A multi-model analysis that predicts climate scenarios depending on pre-and post-2030 emissions mitigation efforts suggests that even the most optimistic scenario is insufficient to limit global warming to 2 °C. This forward modelling approach, published in Nature Climate Change, contrasts with the traditional ‘backcast’ concept of focusing on pre-fixed climate goals and deciphering how to achieve them.
Most climate models focus on a concept known as ‘backcasting’, whereby target temperatures are determined, such as the Paris Agreement goal to limit global warming to below 2 °C, and the mitigation efforts needed to achieve them are calculated. This approach, however, does not always accurately reflect real-world climate mitigation, because efforts can vary by country, over time and by the choice of policy instrument, such as the use of carbon pricing.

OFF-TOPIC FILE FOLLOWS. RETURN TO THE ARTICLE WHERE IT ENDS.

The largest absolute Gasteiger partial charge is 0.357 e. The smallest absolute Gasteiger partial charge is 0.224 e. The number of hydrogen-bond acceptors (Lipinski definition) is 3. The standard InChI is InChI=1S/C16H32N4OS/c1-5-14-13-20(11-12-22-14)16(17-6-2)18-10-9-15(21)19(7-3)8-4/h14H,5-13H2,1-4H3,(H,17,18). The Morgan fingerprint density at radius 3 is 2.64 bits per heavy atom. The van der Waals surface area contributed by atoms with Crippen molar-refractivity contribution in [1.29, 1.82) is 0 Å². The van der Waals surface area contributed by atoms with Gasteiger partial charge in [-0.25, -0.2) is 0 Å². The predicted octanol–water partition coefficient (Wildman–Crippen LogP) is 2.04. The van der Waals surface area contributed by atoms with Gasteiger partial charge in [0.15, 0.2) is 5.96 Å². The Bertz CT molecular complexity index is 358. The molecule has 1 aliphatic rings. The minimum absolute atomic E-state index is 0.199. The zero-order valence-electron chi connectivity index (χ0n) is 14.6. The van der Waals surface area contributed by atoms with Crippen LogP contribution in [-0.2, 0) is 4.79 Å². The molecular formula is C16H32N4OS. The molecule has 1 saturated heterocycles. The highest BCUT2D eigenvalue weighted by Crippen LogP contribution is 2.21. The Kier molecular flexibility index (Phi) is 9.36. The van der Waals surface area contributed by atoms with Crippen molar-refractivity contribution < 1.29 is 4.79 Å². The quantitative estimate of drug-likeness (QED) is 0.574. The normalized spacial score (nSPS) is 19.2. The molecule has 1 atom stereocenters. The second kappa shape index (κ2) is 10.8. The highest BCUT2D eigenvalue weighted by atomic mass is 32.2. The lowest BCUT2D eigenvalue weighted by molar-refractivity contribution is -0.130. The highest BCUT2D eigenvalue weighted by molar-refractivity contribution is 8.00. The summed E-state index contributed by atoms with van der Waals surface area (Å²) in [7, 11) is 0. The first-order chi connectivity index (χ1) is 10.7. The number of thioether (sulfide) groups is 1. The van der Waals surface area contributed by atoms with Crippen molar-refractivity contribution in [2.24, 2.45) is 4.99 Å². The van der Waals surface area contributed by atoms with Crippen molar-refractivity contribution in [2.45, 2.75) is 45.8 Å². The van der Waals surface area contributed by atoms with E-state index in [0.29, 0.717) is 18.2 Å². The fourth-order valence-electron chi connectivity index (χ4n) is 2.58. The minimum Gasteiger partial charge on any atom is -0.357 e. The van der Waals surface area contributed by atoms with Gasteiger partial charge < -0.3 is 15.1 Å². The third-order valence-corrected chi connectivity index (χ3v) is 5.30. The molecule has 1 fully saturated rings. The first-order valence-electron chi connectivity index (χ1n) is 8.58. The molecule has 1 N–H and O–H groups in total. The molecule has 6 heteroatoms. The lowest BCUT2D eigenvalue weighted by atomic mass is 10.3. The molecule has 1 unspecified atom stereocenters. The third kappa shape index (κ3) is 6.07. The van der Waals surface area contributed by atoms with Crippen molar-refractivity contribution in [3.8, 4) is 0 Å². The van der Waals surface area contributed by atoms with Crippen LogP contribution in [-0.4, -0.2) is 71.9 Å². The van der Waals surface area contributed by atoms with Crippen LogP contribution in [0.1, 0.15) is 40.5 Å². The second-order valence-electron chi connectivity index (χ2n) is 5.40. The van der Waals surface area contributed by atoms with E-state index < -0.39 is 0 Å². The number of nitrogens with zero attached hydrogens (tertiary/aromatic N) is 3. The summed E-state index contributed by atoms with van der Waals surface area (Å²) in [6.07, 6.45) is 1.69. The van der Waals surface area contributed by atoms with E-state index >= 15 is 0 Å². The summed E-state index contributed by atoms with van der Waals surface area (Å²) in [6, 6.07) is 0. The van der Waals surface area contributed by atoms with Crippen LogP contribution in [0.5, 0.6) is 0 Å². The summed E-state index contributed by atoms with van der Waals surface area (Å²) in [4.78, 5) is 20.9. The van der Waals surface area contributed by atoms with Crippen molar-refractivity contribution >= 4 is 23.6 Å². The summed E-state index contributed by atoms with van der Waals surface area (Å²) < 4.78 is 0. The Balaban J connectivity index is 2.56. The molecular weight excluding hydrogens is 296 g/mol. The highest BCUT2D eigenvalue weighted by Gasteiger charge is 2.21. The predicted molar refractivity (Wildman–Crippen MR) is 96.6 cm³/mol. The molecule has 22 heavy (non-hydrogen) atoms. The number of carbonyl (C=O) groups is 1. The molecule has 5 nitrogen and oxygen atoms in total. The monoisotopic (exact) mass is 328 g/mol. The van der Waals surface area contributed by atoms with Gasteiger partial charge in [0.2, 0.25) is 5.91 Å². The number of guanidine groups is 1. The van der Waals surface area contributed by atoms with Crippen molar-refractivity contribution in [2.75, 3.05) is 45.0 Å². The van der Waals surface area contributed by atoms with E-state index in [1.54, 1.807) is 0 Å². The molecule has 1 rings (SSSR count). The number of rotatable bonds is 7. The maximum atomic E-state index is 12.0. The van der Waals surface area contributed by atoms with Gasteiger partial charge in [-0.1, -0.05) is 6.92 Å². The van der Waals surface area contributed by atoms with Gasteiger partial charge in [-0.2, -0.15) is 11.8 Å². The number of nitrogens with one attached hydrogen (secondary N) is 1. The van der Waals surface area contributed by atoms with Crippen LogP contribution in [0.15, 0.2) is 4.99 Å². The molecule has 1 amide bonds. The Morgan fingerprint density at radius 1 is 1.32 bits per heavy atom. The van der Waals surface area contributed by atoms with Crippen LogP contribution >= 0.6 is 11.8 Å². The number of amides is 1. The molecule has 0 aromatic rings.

Ida Sognnaes and colleagues use seven integrated assessment models to consider how variations in current and post-2030 mitigation efforts could impact global energy CO2 emissions and temperature trajectories. A wide range of emissions scenarios are predicted by 2050, yet most predict a median global warming of less than 3 °C in 2100 (median range 2.2-2.9°C). The authors find, however, that even the most optimistic mitigation scenario is insufficient to limit global warming to 2 °C. Additionally, the choice of model has a larger impact on predicting emissions than assumed mitigation efforts, emphasising the importance of cross-comparing models when predicting trajectories.
If the goal of the Paris Agreement is to be met, the authors conclude, global mitigation efforts must be enhanced, with any new pledges backed up by robust climate policies.
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